10/12/11

RS Berkeley’s Legends Series Mouthpieces by Drake

Mouthpieces by Drake replicate the equipment of icons

Young players have been copping licks off their elders since jazz’s beginnings. More difficult than stealing a style, however, is replicating a sound. It is one thing to memorize licks, but quite another to mimic a specific quality of tone. This is especially problematic for reed players, given the many variables: embouchure, reed, horn, mouthpiece, etc. Especially mouthpiece. It’s no problem to find the same make and model of horn Charlie Parker used. But unless you get your hands on a similar mouthpiece, you’ll never really get close to his sound.

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Charlie Parker Legends Series mouthpiece
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Stan Getz Legends Series mouthpiece

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Ah, but we’re living in the 21st century. Where there’s a will, the skill and the technological means, there’s a way. The instrument manufacturer RS Berkeley got its mitts on an alto mouthpiece once belonging to Charlie Parker via Bird’s daughter Kim, and arranged with the mouthpiece designer Aaron Drake to craft a line of copies—accurate, according to RS Berkeley, “right down to the teeth marks.” The company also facilitated replicas of pieces used by Stan Getz and Johnny Griffin, though the latter wasn’t available in time for this review. Not only is it possible to play the same kind of piece these icons used; thanks to RS Berkeley and Drake, you can essentially play the same exact thing.

We’ll start with the Parker. For a project that a cynic could say smacks of necrophilia, it might not have been the best decision to package the mouthpiece in a pine box that unintentionally resembles a tiny coffin. I’m sure the intent was to conjure an air of spare-no-expense luxury, but given the tragic arc of Parker’s life, I doubt I’ll be alone in making that connection. Beneath the sliding lid is an attractive and useful burgundy velour bag containing the mouthpiece. For obvious reasons, the company was stingy with information regarding the make and model of the original mouthpiece. However, it’s not difficult to narrow down the possibilities: It was almost certainly a Brilhart Tonalin (probably the Streamline version). Indeed, Drake uses his proprietary “‘Acoustalin’ Vintage Resin” in its manufacture (bingo!). The piece is a lovely ivory color; unfortunately, a multitude of chefs contributing to this project results in a mish-mash of logos and trademarks that compromise its looks.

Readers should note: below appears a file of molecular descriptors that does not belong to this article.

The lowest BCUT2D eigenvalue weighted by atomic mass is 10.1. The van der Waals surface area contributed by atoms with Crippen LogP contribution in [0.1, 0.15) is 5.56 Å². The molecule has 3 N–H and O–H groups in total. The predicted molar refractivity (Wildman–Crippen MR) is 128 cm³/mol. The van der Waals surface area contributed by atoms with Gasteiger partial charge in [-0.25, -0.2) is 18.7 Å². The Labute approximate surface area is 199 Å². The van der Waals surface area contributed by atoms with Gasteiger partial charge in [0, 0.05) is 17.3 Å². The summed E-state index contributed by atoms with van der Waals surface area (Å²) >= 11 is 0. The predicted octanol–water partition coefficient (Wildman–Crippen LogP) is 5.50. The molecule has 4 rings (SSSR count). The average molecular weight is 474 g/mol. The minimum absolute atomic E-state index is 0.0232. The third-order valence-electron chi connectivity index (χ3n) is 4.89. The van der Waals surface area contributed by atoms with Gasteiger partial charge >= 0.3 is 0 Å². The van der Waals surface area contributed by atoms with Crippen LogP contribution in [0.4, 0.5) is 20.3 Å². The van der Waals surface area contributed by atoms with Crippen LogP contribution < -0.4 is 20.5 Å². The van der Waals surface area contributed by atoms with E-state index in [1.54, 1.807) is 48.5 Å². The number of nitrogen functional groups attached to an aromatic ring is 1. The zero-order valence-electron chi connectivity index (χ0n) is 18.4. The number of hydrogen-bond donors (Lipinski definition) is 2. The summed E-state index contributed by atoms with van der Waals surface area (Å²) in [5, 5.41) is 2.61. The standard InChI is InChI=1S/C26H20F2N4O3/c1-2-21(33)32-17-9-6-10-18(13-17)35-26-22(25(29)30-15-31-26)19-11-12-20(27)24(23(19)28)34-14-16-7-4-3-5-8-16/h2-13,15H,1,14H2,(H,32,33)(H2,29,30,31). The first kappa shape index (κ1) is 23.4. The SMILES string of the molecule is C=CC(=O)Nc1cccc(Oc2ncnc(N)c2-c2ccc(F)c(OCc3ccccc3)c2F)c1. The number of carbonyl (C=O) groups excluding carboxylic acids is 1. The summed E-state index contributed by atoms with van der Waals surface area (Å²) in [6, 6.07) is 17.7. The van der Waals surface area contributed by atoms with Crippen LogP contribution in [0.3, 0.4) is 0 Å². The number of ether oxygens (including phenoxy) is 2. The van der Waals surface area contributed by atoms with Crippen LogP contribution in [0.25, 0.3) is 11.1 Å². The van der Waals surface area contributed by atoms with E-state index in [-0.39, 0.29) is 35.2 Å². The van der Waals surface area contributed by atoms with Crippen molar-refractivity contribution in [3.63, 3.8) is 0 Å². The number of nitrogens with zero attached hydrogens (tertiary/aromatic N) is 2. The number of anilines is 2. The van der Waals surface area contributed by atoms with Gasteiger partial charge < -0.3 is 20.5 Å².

But enough visual quibbles. The play’s the thing, and this thing plays marvelously. It comes in three different tip-openings: 4* (.62, Bird’s original), 5* (.72) and 6* (.82). I received the latter two. The 5* was most comfortable for me, since the opening is essentially the same as the Meyer 5M I’ve used for decades. It has what I consider a medium-high baffle, which lends the sound an edge that nevertheless resides several doors south of shrill. I’d describe the sound as hard, which is—ta da!—exactly how I’ve always characterized Bird’s tone, especially on the later, somewhat more high-fidelity recordings on which he probably used the mouthpiece upon which this was based. The sound is exceedingly well-focused and centered, easy to play in-tune from top to bottom, without inhibiting a player’s ability and inclination to manipulate the tone.

The Getz is cluttered with almost as many trademarks and logos as the Parker, yet thanks to the jet-black color they’re barely noticeable. Absent is the little box and bag; the Getz ships in a clear plastic container. Drake calls the material he uses to make this mouthpiece “Drake Vintage Resin.” It resembles hard rubber, and performs much the same. The piece (which, I deduce, is based on a hard-rubber Otto Link) comes in a choice of three tip openings: 5* (.085, Stan’s original), 6* (.095) and 7* (.105). I received the latter two. I concentrated on the 7*, since the hardest reeds I had on-hand were Alexander Superial D.C. 2 1/2s.

With medium-strength reeds, my tone was nothing like the round, classically beautiful Getz sound. Even after trimming a 2 1/2 to the equivalent of perhaps a 4, the tone was edgier than I expected—that is, before I remembered that this was the mouthpiece Stan used at the end of his life, when his tone was less cushiony than the classic sound he got on his early records. Like the Bird model, this mouthpiece renders an exquisitely even scale and is delightfully responsive. My conception of tone is wildly different from Getz’s. I can’t say that this made me sound anything like him, but I was easily able to get a sound I like quite a lot.

And that’s what it’s about, isn’t it? You find a kernel of something that appeals to you in the work of a great musician—tone or technique or attitude or any number of things—and out of that you develop your own thing. These mouthpieces, handmade in the U.S., can help make it happen. Of course, like most great tools, these aren’t cheap: The Bird lists for $599, the Getz for $449. There are many fine mouthpieces available for less, and the choice of a mouthpiece is extremely subjective. That said, I can easily imagine someone playing one of these and deciding they had to have it, price be damned. They’re that good.

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